Thank you for your warm words of welcome. I am very happy to meet you for this inaugural round of the Strategic Dialogue. You are a champion of a strong and vibrant India-US partnership and your dynamism and unflinching support have substantively contributed to this process. I am joined here by my esteemed colleagues from various Ministries, which underscores the importance that we attach to this dialogue and vividly expresses the wide-ranging nature of our relationship.
The relationship with the US is one of the most important bilateral relationships for India. Since the visit of President Clinton a decade ago, our two countries have been able to transform the relationship fundamentally. As India moves ahead to achieve our priority tasks of economic and social transformation to allow our people to realize their full potential, we have an increasing and well-justified stake in a stable international order. We are committed to working with the international community to find solutions to the pressing global challenges of the day. Today, our two countries share an increasing convergence of interests on a whole range of global issues. Our two nations have been shaped by enduring foundation values of openness, pluralism and tolerance. These inspirational values and interests provide us the opportunity to work together to meet the challenges of the 21st century. I truly believe that ours is a relationship of limitless opportunities for mutual benefit. This confidence comes from not just the improvement in the relations between our two governments, but also from the vibrant cross-cutting and dynamic linkages between our energetic and dynamic peoples. Indeed the creativity, the imagination and the enterprise of our two peoples has contributed immensely to the improvement of our relations. I believe that our discussions today will build upon these successes and strengthen our multifaceted relationship.
The institution of our Strategic Dialogue is a reflection of the deepening and broadening of our relations. I am particularly satisfied to note that we have, together since your visit to India last year, made tangible progress on every aspect of our expanded agenda of dialogue and cooperation that includes not just bilateral issues but also global challenges.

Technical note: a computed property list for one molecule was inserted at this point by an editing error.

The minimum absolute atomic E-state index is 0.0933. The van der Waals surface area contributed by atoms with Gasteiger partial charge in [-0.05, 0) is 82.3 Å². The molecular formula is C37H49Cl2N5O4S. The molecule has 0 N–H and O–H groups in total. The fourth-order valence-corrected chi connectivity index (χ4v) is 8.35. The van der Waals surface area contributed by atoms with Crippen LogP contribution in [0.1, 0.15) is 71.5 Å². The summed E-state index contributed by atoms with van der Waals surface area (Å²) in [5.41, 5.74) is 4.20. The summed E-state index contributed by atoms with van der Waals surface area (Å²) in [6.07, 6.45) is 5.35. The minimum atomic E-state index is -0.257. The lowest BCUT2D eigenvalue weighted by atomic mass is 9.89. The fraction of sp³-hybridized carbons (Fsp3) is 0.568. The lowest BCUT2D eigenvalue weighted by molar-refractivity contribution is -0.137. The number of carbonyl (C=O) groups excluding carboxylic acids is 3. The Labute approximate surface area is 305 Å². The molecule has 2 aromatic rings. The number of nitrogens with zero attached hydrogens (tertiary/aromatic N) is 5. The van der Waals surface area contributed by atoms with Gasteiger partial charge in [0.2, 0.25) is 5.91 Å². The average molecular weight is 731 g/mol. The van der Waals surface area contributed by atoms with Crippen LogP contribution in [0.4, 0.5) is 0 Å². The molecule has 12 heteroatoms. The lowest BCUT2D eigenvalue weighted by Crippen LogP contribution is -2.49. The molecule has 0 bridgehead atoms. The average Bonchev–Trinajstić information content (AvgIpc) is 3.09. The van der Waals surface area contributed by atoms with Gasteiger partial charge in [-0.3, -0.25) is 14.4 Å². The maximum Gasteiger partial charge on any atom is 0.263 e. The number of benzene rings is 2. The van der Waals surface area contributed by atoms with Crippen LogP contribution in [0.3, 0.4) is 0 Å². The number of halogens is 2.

We both have an abiding interest in a stable international order and in the maintenance of peace and stability in Asia and beyond, and a tremendous opportunity is now before us to work together to achieve this objective. The global nature of the security challenges that we face today, particularly the threat posed by transnational terrorism, requires us to cooperate more closely than ever before. Though the epicentre of this threat lies in India’s neighbourhood, it reaches far and wide all across the world as we have seen time and again and most recently a few weeks back in Times Square. Given the fact that the groups who preach the ideology of hatred and violence are increasingly coalescing, sharing resources and operating as one, it is incumbent upon all of us, to focus our efforts laser-like on every one of them. Targeting only one or other of such groups would only provide false comfort in the short term and will not usher in long term stability.
I am happy to note the tremendous progress that we have made in strengthening our counter-terrorism cooperation particularly since the Mumbai terror attack. We value the support we have received from the U.S. Government in our investigations. In this regard, access for our authorities to persons who have been apprehended by your Government in connection with Mumbai terror attack is the logical next step. We are confident that our continued cooperation will lead to realisation of this objective.